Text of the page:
Don’t think of remote working as an advantage: it’s a lifestyle


GitLab’s latest report shows how the pandemic accelerated the trend towards workplace flexibility.

Image: iStock / Fizkes

Within three months, the DevOps platform GitLab surveyed professionals worldwide to collect data for their latest report, “Out of the Office: How the World Has Adapted to Remote Work in 2020,” and on GitLabs “The Remote Work Report : The Future “Update of Work is Remote” which launched in March 2020.

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The release of the first remote report unexpectedly coincided with the closure of most of the company due to the COVID-19 pandemic. Depending on how you look at it, timing was either a good thing (detailed research on remote working) or a bad thing (since so many employees were quickly becoming remote workers, new developments, challenges, and technologies could make the report obsolete). Within a year, GitLab checked the ratings of more than 3,000 respondents.

SEE: CompTIA’s 10 Trends for 2021. # 1: There’s no such thing as normal. (TechRepublic)

For its latest version – How the World Adjusted to Remote Working in 2020 – GitLab surveyed more than 200 professionals worldwide, with most (86%) working in areas that worked remotely over a three-month period are suitable. The surveys were carried out by telephone, video conference or written questionnaire.

“The impact of COVID-19 may have accelerated the adoption of remote working for many businesses, but trends toward connectivity and increasingly digital work have laid the foundation for businesses to be successful so quickly,” said Sid Sijbrandij, CEO and Co-founder of GitLab said in a press release. “In the future, remote work will no longer be seen as an advantage, but as a lifestyle requirement.”

Expectations, according to the new report, have rapidly changed standard expectations, and both employers and employees began to see and discover how to optimize productivity at (for) work and throughout their lives.

25 percent of respondents said “more time” is the benefit they enjoy the most because they work remotely. Very few have optimized their living situation to save money (12%), create better living conditions (9%), or be more productive (12%), and GitLab said this suggests that this is “not a serious concern Regarding Telework “are.

More than half (56%) of respondents switched to remote working during the pandemic, and only 1% said they would like to return to the office. Due to the unprecedented length of the pandemic, which is still fraught with uncertainty, employees now “identify” as remote workers. Identity is crucial to develop motivation, “to improve language skills and use workflows that strengthen distributed teams”. Remote workwork is a mainstay among freelancers, creatives and entrepreneurs and has now been “democratized” and integrated into the mainstream of companies.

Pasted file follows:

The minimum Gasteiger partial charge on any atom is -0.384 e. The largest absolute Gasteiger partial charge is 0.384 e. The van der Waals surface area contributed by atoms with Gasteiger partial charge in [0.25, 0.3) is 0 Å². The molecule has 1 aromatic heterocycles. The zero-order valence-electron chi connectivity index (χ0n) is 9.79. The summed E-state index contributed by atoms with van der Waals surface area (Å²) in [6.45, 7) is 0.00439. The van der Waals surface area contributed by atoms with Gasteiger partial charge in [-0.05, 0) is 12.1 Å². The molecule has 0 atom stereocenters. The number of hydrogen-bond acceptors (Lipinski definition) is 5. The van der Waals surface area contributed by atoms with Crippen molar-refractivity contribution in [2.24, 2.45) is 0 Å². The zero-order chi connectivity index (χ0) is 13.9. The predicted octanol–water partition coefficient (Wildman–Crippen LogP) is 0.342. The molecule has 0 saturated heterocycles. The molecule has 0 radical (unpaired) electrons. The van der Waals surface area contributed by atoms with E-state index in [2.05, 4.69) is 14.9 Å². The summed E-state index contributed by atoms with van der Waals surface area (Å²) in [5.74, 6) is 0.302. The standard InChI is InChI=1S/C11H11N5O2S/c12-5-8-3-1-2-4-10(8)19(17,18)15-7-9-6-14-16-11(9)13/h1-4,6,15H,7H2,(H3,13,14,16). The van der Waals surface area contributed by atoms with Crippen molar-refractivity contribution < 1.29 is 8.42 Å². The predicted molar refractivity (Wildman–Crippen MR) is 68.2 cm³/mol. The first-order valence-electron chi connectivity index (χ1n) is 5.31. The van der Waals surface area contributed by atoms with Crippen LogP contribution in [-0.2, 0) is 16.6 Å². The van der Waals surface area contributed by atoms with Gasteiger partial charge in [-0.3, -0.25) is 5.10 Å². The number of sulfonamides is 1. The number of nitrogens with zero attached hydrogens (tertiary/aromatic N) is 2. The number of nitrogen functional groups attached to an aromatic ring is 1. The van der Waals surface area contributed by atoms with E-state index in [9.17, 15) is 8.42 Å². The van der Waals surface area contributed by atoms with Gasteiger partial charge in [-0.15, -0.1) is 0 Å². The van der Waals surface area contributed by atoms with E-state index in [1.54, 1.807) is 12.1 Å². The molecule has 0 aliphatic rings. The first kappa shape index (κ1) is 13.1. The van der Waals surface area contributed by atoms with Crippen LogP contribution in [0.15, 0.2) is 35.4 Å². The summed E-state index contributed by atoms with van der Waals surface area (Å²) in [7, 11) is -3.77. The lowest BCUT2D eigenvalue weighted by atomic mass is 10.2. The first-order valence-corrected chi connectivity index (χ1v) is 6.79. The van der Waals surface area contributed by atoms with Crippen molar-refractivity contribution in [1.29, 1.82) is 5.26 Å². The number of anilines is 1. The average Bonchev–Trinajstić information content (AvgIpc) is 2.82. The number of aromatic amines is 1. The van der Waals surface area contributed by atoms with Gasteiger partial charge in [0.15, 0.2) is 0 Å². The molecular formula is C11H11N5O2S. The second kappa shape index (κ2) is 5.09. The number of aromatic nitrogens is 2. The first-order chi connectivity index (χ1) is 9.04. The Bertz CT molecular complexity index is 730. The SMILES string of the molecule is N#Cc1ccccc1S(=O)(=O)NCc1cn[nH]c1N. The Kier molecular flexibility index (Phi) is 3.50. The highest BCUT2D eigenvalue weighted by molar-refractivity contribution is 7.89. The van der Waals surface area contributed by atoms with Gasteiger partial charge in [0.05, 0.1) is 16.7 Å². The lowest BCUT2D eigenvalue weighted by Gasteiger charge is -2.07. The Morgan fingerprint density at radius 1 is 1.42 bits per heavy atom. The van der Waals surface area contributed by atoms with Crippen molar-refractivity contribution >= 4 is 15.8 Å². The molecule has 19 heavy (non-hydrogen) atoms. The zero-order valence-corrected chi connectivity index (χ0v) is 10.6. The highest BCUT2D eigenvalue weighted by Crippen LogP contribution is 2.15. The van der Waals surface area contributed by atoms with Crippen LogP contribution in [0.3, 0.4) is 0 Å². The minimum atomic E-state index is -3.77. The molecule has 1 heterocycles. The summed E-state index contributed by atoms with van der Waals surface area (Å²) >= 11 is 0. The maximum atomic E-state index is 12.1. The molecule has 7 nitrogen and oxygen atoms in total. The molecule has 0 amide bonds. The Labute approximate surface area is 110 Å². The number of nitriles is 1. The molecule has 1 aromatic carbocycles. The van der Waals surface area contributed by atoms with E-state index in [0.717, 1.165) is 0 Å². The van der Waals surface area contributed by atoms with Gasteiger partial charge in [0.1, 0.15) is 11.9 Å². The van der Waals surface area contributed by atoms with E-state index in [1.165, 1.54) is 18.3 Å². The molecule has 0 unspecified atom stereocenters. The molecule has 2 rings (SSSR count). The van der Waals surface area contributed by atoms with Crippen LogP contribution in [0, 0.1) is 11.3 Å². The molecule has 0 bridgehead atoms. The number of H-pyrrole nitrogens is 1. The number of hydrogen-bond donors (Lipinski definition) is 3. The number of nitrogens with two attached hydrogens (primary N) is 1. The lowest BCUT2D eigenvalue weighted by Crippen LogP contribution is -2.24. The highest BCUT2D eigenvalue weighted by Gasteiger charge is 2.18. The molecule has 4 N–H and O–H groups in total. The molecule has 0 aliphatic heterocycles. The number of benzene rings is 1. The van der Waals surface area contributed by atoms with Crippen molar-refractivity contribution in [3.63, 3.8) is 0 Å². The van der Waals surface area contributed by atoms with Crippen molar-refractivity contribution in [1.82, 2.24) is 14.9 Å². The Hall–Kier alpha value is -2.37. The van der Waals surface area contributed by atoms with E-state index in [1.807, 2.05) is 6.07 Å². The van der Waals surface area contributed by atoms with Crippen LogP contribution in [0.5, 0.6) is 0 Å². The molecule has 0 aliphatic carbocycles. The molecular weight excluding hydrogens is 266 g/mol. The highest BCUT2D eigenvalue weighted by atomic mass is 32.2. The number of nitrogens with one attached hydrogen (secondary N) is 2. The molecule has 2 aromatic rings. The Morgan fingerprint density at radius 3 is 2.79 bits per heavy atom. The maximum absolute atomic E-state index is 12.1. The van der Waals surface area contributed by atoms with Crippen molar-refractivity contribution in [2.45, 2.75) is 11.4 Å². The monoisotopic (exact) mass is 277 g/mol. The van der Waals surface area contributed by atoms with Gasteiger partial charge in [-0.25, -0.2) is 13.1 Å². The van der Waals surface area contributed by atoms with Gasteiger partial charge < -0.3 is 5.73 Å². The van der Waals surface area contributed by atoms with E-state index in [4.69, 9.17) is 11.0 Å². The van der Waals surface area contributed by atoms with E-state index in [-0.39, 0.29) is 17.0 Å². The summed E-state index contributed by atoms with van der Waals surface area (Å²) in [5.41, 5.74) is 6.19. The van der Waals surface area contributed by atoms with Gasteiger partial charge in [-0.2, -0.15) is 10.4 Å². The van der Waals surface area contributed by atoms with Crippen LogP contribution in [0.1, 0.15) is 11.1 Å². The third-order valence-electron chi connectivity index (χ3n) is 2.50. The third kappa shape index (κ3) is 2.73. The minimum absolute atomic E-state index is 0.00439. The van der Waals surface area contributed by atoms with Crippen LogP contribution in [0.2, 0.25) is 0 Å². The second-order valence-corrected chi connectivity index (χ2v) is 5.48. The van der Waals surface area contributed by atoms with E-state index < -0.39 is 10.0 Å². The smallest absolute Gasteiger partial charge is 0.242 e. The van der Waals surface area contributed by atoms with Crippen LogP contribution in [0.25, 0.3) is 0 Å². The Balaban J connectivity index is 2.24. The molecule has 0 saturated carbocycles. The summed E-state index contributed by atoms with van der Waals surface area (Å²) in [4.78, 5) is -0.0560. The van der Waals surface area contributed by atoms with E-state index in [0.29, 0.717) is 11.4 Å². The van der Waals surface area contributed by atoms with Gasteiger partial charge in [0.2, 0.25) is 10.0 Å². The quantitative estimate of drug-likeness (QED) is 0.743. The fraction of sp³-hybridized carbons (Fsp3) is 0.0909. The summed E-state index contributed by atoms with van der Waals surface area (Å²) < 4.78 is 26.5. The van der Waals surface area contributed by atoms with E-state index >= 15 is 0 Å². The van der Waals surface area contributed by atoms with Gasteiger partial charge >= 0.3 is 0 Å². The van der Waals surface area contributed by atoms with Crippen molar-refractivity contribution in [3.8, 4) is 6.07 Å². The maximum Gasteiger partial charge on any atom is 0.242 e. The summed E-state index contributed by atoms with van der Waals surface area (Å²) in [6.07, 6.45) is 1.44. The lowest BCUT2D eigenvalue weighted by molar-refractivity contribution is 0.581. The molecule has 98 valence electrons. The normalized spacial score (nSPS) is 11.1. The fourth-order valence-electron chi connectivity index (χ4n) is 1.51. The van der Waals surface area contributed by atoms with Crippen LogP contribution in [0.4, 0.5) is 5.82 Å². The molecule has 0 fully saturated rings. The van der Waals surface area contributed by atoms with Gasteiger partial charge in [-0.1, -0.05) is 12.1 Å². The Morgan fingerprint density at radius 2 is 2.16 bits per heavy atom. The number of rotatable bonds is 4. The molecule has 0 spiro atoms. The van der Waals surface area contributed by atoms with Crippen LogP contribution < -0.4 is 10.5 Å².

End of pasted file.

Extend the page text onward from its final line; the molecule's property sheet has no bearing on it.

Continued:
The most important criteria cannot be found in an office: Almost half (47%) identified nature / outdoor space as a priority; 34% said it was the value of “comfortable surroundings”; and 25% said family connections are important. Remote work has triggered a kind of wanderlust or at least a desire (under 28%) to get closer to nature, warmer weather or a better community.

A common theme in the new research is: “Far is not the future of work, but the future of life”. 37% of the respondents said they had optimized their life to spend time with the family. 30% prioritize nature or exercise or health and 26% optimize schedules in order to “regain more time in a day”. As it turned out, remote work makes everyday life easier to manage.

Employees want flexibility, solid communication, and trust that they can do their jobs and meet deadlines. Personal politics play less of a role in praise and promotion, and clocking in and clocking out times become less and less relevant as long as the work is completed as expected. Remote working has had a positive effect on teamwork (65%).

Work and life boundaries are a complicated challenge, said respondents (22% said they didn’t have a specific room in their home to do their remote work) who gave advice to job seekers looking for a remote place to work; 77% focused the answers on four key areas: setting boundaries (25%), staying focused and productive (20%), protecting mental and physical health (23%), and putting personal priorities first (9%).

Remote working is a great incentive and “boon for retention” as 74% of respondents said they are either “somewhat” or “very” likely to stay with their current employer “because of remote working support”. Given that many employers struggle with top tech professionals who often leave after their first or second year, this is good news for business leaders.

And yet, 57% said they missed social interactions, which are crucial in a personal workplace.

“Throughout modern history, we have adjusted life to the rigid boundaries of work,” said Darren Murph, director of remote at GitLab, in the same press release. “When remote working is understood as a competitive strategy, work complements life with greater harmony. As expressed in this report, more and more companies are realizing this reality and thinking differently about the decoupling of geography and results.”

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